Grilled Bread Salad

Serves: 
4

Grilled bread salad is a good alternative to green salad. The key to the dish is getting the bread to the perfect exture—soft with just a bit of crunch.

Ingredients

12 oz. day-old rustic bread, sliced 1⁄2-in. thick
1 zucchini, halved
1 red onion, thickly sliced
1 lb. red and yellow cherry and/or grape tomatoes, halved
4 oz. olives, pitted and halved
3⁄4 cup slivered fresh basil leaves
1⁄2-3⁄4 cup extra-virgin olive oil
2-3 tbsp. red wine vinegar
Salt and freshly ground pepper
Basil sprigs, for garnish

Steps

1. Lightly grill or toast bread slices and cut into 1⁄2-in. cubes. Grill zucchini and onion slices and cut into cubes.

2. In large bowl, lightly toss bread cubes, zucchini, onions, tomatoes, olives, and basil. Whisk oil, vinegar, and salt and pepper to taste; add to bread mixture, tossing lightly to
combine and evenly moisten. Let stand 15-30 min. to allow tomatoes to release some
of their juices. (Add more olive oil and vinegar if needed to moisten bread.)

3. To serve, portion salad into shallow bowls. Garnish with basil sprigs.

More From FoodService Director

Menu Development
frozen raspberries

“As a chef, I pretty much have grown up through the business thinking that fresh was always better—produce, fish and meats, especially,” says Ryan Conklin, executive chef for UNC Rex Healthcare’s culinary and nutrition services. “But the more ‘re-educated’ I get, the more I’m learning that some frozen options may be more appropriate for me to be using on my menus.”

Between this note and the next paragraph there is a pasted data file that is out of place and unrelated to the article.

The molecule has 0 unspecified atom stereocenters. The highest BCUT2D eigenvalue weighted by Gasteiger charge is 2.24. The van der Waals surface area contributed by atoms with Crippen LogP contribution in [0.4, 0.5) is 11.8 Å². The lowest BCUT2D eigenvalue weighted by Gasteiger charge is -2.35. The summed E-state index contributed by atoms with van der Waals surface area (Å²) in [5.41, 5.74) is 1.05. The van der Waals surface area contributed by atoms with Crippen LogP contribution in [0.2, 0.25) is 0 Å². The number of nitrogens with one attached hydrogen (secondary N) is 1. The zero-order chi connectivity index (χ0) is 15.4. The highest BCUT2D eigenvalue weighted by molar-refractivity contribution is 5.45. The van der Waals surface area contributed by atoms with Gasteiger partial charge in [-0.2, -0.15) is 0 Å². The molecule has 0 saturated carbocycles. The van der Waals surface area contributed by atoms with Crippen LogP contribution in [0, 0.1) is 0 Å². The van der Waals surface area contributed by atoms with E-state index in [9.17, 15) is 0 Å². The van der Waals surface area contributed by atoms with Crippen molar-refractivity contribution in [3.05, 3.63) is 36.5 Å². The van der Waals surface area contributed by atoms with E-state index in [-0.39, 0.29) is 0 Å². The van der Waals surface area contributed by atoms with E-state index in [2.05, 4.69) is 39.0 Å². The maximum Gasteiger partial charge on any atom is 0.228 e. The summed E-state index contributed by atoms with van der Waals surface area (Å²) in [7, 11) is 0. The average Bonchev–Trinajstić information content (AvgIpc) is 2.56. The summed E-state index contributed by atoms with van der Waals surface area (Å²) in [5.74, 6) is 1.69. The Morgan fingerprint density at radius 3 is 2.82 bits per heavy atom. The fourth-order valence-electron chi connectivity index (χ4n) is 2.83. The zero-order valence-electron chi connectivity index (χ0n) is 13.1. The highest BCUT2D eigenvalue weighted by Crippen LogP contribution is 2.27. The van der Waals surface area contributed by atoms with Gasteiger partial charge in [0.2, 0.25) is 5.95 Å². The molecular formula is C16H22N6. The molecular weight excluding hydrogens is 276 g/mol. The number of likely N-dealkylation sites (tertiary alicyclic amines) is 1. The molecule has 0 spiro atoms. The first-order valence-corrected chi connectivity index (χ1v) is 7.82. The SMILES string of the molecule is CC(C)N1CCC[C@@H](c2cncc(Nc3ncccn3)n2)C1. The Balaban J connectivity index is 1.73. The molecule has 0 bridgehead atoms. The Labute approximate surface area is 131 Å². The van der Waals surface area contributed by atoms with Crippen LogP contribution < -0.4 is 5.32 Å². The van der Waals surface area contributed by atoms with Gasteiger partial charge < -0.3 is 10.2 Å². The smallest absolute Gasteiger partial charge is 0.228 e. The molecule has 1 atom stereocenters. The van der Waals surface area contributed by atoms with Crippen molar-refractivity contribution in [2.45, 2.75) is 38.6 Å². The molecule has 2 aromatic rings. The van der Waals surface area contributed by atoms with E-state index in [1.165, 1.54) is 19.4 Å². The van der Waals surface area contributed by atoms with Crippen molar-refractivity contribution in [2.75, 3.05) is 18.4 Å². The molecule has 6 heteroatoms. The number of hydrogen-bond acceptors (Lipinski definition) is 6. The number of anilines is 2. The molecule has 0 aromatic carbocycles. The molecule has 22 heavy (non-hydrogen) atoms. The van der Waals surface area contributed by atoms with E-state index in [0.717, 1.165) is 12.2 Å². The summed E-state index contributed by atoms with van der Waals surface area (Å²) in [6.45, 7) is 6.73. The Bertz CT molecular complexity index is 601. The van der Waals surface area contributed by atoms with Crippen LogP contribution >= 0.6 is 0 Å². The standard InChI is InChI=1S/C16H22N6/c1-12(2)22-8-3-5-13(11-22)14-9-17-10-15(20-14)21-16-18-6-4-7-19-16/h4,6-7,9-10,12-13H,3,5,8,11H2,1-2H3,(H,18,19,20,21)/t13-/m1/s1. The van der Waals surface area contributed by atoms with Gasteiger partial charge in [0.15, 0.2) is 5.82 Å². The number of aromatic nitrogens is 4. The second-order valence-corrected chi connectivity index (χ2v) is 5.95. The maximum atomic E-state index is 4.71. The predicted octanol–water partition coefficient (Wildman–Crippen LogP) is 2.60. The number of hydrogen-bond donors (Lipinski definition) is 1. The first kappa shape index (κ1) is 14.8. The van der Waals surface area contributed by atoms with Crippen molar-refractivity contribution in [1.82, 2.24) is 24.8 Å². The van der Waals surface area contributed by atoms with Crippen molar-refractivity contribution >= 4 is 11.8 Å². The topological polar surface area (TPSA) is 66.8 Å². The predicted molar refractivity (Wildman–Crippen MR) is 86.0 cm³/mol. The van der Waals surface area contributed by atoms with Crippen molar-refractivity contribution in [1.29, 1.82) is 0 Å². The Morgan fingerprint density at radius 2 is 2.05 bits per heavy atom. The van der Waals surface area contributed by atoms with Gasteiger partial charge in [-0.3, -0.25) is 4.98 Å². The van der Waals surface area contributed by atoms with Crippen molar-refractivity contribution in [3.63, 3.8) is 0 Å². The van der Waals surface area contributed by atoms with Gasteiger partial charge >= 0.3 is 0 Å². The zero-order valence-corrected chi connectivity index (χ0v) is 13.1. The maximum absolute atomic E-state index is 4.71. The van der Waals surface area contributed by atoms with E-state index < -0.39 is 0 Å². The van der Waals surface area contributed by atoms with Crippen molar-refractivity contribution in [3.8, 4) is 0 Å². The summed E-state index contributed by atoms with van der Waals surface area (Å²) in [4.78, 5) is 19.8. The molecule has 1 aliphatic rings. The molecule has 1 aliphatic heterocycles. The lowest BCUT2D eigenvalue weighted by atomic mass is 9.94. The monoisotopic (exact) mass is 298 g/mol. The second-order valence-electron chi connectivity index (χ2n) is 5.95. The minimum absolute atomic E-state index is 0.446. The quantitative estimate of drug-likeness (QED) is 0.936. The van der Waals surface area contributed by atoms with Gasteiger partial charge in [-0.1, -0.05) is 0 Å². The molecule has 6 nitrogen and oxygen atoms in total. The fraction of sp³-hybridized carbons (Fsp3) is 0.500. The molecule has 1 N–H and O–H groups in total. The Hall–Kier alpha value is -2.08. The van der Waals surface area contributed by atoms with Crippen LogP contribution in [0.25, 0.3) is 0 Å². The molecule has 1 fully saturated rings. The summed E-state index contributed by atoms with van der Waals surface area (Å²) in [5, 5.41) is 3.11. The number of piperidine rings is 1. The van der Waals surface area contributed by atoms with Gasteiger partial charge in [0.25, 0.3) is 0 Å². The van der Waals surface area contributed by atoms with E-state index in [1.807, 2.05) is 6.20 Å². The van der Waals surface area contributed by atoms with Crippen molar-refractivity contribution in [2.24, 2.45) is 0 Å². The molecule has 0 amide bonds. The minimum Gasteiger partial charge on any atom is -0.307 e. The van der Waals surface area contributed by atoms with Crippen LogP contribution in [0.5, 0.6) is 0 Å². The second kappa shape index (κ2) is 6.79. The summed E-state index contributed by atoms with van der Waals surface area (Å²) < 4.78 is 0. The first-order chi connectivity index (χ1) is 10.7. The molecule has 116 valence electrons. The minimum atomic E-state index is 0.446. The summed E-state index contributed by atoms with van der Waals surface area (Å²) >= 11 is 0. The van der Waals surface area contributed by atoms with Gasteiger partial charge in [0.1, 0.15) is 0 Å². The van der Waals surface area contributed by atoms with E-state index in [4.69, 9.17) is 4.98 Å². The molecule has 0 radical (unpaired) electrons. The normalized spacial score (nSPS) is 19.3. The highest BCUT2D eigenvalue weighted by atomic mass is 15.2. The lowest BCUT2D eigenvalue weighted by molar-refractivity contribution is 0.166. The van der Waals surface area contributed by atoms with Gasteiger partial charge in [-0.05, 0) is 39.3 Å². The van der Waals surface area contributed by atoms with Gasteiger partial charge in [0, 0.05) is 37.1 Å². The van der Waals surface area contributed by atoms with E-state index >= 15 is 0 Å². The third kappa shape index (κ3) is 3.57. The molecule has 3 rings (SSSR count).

Right now, the perception of frozen foods doesn’t match the reality, especially for high-volume foodservice operators, says Conklin. Often, chefs and operators picture not-great product that’s been sitting in a block of...

Sponsored Content
Roasted Beet Salad Pickled Blueberries
From Blueberry Council.

What’s trending in the culinary world? The basics! According to the NRA, diners today are craving authenticity, simplicity and freshness on menus. But basic ingredients don’t have to lead to boring menu options.

It’s easy to fall into the latest craze to capture consumer attention and drive sales. But we’ve learned it’s not always about novelty. Instilling a feeling of nostalgia and familiarity by using well-known and well-loved ingredients in new, experimental dishes can lead to an increase in adventurous dining decisions, while staying in your customers’...

Managing Your Business
umass amherst food

Restaurateurs in Amherst, Mass., aren’t happy with UMass Dining .

Registered dietitian Dianne Sutherland told local NBC affiliate WWLP News in May that the high quality of food served on campus means students aren’t visiting neighborhood eateries as frequently as those businesses might like.

“Even our vendors who we work with, they get complaints from the restaurants that students are staying on campus,” she said. “They are already paying for the food; why should they [go] off campus to eat?” More than 19,000 Amherst students are on a meal plan—6,000 of whom live off campus...

Ideas and Innovation
lettuce eat dining

Forced to battle crumbling infrastructure and a constant churn of trends, sometimes the best way to save a foodservice operation is to change it entirely. As Steve Mangan, director of dining at the University of Michigan, puts it, “At some point when your building starts to fail, the cost of maintenance stands out.” But for operators with limited budgets, the challenge is discerning the right time to do so—and how far to take it.

At Jefferson High School, change came because little worked anymore. The Cedar Rapids, Iowa, school’s cafeteria hadn’t been updated since 1957; students...

FSD Resources